Yeo, the former BSI banker, faces 11 charges including money-laundering, cheating, forgery and obstructing the course of justice.

The current trial, expected to last until November 14, will centre on four charges accusing Yeo of “intentionally” obstructing justice in relation to Singapore’s money-laundering probe.

Prosecutors said Yeo approached various individuals while under investigation and instructed them to lie to the authorities or destroy evidence.

In a written statement issued at the trial, prosecutors said the 1MDB-related probe “is by far the most complex, sophisticated and largest money-laundering case” ever handled by the Commercial Affairs Department, the city-state’s main white-collar crime investigation body.

They said it involves multiple companies, persons and financial institutions and the movement of “staggering amounts of money across jurisdictions over the course of several years”.

Yeo “played a central role in many activities connected with the money-laundering case”, the prosecutors said.

In July the US Justice Department filed lawsuits in the United States alleging a massive international conspiracy by Najib’s relatives and associates to steal billions from 1MDB.

US authorities moved to seize assets including real estate in Beverly Hills, New York and London, artworks by Monet and Van Gogh, a Bombardier jet, and corporate ownership stakes which they allege were purchased with stolen 1MDB money.

Swiss Financial Market Supervisory Authority FINMA said in October that during its investigation from 2012 to 2015, it found that “assets amounting to approximately $3.8 billion were transferred to accounts at Falcon and associated with the 1MDB Group”.

Criminal Charges Filed Against Two Ex-Bankers in 1MDB Malaysia Fund Case

October 10, 2016

Charges include forgery and failing to report a suspicious transaction

A branch of Swiss bank BSI in Geneva. The bank has been involved in investigations related to the Malaysian development fund 1MDB.
A branch of Swiss bank BSI in Geneva. The bank has been involved in investigations related to the Malaysian development fund 1MDB.PHOTO: AGENCE FRANCE-PRESSE/GETTY IMAGES
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Oct. 10, 2016 5:03 a.m. ET

SINGAPORE—Prosecutors charged two former private bankers Monday with forgery and other criminal charges in the latest legal salvo related to the alleged misappropriation of billions of dollars from Malaysian state development fund 1MDB.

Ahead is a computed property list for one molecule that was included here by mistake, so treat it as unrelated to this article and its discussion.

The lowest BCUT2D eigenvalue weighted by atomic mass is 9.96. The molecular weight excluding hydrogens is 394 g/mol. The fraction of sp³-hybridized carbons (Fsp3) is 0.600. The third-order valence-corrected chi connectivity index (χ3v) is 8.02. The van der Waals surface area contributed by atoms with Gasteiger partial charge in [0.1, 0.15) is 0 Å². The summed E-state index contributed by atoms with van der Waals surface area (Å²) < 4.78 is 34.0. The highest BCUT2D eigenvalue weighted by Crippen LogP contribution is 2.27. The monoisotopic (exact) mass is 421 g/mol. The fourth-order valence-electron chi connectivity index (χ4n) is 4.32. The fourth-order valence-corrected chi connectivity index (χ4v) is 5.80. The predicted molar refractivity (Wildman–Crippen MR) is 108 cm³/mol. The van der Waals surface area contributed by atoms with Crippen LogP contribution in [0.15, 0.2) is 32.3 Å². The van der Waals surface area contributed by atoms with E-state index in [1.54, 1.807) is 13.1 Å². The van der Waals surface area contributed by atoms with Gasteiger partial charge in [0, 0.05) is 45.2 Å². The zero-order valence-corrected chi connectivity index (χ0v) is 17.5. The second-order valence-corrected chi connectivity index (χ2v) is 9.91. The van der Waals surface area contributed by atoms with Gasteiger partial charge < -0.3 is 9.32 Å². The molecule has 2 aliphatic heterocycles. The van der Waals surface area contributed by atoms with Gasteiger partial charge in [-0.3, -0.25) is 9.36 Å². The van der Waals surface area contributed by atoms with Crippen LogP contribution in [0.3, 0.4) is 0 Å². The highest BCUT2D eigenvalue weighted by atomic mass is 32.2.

Yak Yew Chee, 57 years old, and Yvonne Seah, 45, were charged in Singapore’s state courts with three counts each of forgery and four counts each of failing to report suspicious transactions between 2012 and 2014, during their employment by the Singapore branch of Swiss private bank BSI SA.

Mr. Yak was the relationship manager for accounts held at BSI by subsidiaries of 1MDB, according to investigators and people familiar with the bank’s operations. Ms. Seah, whose full Chinese name is Seah Yew Foong Yvonne, was a senior private banker at the firm.

No pleas were entered. Both defendants were released on bail after the hearing and couldn’t immediately be reached for comment.

Lawyers for the two declined to comment on the charges outside the courthouse, saying they needed to review them first.

The forgery charge carries a maximum jail term of up to four years. Failing to report a suspicious transaction is punishable upon conviction by a fine of not more than S$20,000 (about $14,500).

Authorities in Singapore, Switzerland and at least four other countries are investigating 1Malaysia Development Bhd., or 1MDB, which was founded in 2009 by Prime Minister Najib Razak.

Swiss investigators say they believe as much as $6 billion has gone missing from 1MDB. The Wall Street Journal has reported that investigators believe a large chunk of it passed through BSI in Singapore, starting around 2011.

The prime minister has denied any wrongdoing, a position backed by his attorney general. The fund has also denied any wrongdoing and said it would cooperate with any lawful investigation.

In July, the U.S. Justice Department filed civil lawsuits to seize assets, including property in Los Angeles and New York, that it said was purchased with some of the missing funds.

Write to Saurabh Chaturvedi at Saurabh.Chaturvedi@wsj.com and Jake Maxwell Watts at jake.watts@wsj.com

http://www.wsj.com/articles/criminal-charges-filed-against-two-ex-bankers-in-1mdb-malaysia-fund-case-1476090211

Thailand Police breaking up major fake passport ring led by an Iranian known as “The Doctor” — Sent fake passports to migrants to get into Europe

February 10, 2016

AFP

Thai police broke up a major fake passport ring led by an Iranian known as “The Doctor” AFP photo

BANGKOK (AFP) – Thai police have broken up a major fake passport ring led by an Iranian known as “The Doctor” which sent thousands of passports to Middle Eastern customers trying to enter Europe, officers said Wednesday.The kingdom has long been a hub for a forged document industry serving human traffickers and other criminals.

Five years of investigation culminated in Monday’s arrest of the alleged Iranian mastermind Hamid Reza Jafary, police said.

The 48-year-old had for many years been crafting sophisticated forgeries from his home in Chachoengsao province east of Bangkok, they said.

“He (Jafary) produced passports for people from countries including Iran, Syria and Afghanistan who were escaping wars and wanted to enter Europe,” said immigration police commander Lieutenant General Nathathorn Prousoontorn.